Notice how we didn’t run the fixtures and so the database is starting the test as empty.

The update method

For the update() method we don’t need to create a new user so we can simply load the fixture.

We can then retrieve the user by their username, update the username and then update the user by passing the object back to the repository.

We can then attempt to find the user by their new username and then assert that the correct user is returned.

Here is what the update method test looks like:

/** @test */  
public function should_update_existing_user()  
{  
$this->executor->execute($this->loader->getFixtures());

$user = $this->repository->userOfUsername(new Username(‘username’));

$user->updateUsername(new Username(‘new_username’));

$this->repository->update($user);

$this->em->clear();

$user = $this->repository->userOfUsername(new Username(‘new_username’));

$this->assertInstanceOf(‘Cribbb\Domain\Model\Identity\User’, $user);  
}  

Conclusion

Repositories are a very important component of a lot of different types of application, including Domain Driven Design applications. Repositories make it really easy to test any part of your application that relies on querying the database because it should be very easy to switch out a Repository implementation during your tests.

However, it is also very important that you test your Repositories! If your Repository implementation isn’t working correctly, none of your other tests really matter.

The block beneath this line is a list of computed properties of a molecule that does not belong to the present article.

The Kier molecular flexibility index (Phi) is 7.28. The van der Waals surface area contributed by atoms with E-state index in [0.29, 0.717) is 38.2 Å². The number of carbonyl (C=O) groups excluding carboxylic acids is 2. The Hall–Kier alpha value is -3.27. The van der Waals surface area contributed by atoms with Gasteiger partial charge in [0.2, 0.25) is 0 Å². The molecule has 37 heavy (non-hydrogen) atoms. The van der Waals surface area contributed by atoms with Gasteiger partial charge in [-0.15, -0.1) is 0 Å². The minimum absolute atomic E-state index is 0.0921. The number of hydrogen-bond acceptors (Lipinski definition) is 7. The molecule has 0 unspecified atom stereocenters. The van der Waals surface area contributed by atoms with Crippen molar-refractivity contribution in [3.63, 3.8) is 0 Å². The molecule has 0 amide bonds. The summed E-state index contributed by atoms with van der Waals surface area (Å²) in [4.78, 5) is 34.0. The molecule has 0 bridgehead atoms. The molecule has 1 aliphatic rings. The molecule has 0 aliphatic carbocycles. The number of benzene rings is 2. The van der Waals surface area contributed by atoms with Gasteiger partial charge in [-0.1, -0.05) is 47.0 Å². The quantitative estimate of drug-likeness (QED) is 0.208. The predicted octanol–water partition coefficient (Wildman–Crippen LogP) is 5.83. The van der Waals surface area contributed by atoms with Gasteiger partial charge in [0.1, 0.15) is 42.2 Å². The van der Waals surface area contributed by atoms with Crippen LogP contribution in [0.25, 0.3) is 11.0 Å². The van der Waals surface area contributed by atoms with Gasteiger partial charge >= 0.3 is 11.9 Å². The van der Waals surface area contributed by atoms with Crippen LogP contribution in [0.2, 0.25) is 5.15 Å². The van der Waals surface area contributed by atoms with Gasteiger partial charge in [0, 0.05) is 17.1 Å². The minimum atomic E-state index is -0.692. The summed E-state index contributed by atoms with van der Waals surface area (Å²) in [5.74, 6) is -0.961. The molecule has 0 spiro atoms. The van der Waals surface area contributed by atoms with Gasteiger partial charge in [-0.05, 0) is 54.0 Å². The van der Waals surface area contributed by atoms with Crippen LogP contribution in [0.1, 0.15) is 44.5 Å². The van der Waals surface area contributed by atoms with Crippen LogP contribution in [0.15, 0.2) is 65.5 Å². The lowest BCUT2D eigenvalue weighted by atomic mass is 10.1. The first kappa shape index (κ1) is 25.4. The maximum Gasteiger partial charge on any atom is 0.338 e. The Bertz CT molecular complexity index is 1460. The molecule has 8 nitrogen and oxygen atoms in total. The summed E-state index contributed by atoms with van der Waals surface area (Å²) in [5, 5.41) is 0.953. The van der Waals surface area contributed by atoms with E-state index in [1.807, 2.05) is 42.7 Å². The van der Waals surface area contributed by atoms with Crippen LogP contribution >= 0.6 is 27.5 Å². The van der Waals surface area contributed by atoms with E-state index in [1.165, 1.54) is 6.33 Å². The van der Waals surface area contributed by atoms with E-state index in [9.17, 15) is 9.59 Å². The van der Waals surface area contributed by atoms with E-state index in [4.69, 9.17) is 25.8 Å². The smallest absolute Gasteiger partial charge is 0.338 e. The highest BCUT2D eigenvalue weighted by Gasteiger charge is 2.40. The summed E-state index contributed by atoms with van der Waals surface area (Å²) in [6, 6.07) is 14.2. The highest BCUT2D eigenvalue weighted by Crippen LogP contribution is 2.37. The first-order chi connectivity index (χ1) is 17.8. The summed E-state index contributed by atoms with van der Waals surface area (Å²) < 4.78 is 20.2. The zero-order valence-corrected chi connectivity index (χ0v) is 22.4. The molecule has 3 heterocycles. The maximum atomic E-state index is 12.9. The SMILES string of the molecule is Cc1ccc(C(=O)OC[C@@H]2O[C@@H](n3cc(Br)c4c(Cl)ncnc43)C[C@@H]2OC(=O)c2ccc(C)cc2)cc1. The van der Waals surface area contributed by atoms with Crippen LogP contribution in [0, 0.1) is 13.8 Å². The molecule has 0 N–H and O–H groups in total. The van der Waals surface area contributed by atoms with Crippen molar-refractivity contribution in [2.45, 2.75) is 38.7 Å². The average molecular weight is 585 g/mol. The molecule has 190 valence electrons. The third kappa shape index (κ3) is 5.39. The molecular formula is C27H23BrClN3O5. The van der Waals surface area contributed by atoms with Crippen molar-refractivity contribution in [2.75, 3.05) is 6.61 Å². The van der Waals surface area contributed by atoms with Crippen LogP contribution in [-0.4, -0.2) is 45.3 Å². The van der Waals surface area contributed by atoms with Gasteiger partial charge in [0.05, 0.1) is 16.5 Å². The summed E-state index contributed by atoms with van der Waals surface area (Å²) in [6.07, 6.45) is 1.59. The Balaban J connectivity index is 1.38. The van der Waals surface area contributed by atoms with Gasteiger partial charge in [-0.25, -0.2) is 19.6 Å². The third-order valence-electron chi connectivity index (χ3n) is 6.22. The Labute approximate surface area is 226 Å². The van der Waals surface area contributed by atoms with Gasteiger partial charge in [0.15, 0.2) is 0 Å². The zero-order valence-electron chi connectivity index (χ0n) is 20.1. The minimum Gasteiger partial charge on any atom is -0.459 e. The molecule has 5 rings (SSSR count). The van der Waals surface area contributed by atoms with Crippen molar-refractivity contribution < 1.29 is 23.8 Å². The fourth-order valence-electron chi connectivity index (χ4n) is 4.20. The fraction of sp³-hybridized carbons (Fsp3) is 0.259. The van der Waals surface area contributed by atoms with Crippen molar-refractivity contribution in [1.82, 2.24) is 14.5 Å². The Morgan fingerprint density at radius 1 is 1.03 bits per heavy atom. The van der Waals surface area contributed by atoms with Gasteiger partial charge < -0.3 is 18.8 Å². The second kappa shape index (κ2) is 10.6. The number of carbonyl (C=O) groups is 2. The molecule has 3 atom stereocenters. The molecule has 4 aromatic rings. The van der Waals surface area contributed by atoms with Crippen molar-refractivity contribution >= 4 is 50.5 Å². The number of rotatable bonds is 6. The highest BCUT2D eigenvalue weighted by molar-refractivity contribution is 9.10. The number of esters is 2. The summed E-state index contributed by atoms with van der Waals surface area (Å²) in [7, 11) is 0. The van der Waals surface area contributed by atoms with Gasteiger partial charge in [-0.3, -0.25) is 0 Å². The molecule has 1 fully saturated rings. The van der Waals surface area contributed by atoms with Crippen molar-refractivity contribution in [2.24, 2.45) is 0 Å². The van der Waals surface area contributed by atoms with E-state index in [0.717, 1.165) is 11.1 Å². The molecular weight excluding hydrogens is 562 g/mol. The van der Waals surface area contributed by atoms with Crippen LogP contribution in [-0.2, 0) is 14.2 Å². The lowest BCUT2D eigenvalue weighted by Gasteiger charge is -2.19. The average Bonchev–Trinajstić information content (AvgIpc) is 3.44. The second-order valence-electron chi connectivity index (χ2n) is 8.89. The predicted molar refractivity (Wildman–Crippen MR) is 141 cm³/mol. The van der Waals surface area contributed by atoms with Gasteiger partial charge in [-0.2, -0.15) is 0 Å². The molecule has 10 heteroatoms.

When using Repositories you should always rely on the interface and not the specific implementation. It should be very easy to switch out the Repository implementation by using a different concrete class that satisfies the same interface.

It can be tempting to inherit from an abstract Repository that provides a lot of the methods that you are going to need. Whilst this will make your Repository implementations easier to write, you are letting the Infrastructure leak into your application.

When testing Repositories it’s inevitable that you are going to hit the database. You can’t be sure that a query is working as you expect it to without running the code end-to-end.

Tests that aren’t specifically concerned with querying the database should still make mocked calls to the database, but don’t try to avoid touching the database at all costs. Your tests will be brittle and not very useful.

And finally, if you need to seed your database with data to ensure your queries are working correctly, use Fixtures as a way of populating data. Tests are hard enough to maintain as they are, you don’t need yet another thing to maintain as you continue to develop your application.

This is a series of posts on building an entire Open Source application called Cribbb. All of the tutorials will be free to web, and all of the code is available on GitHub.

To view a full listing of the tutorials in this series, click here.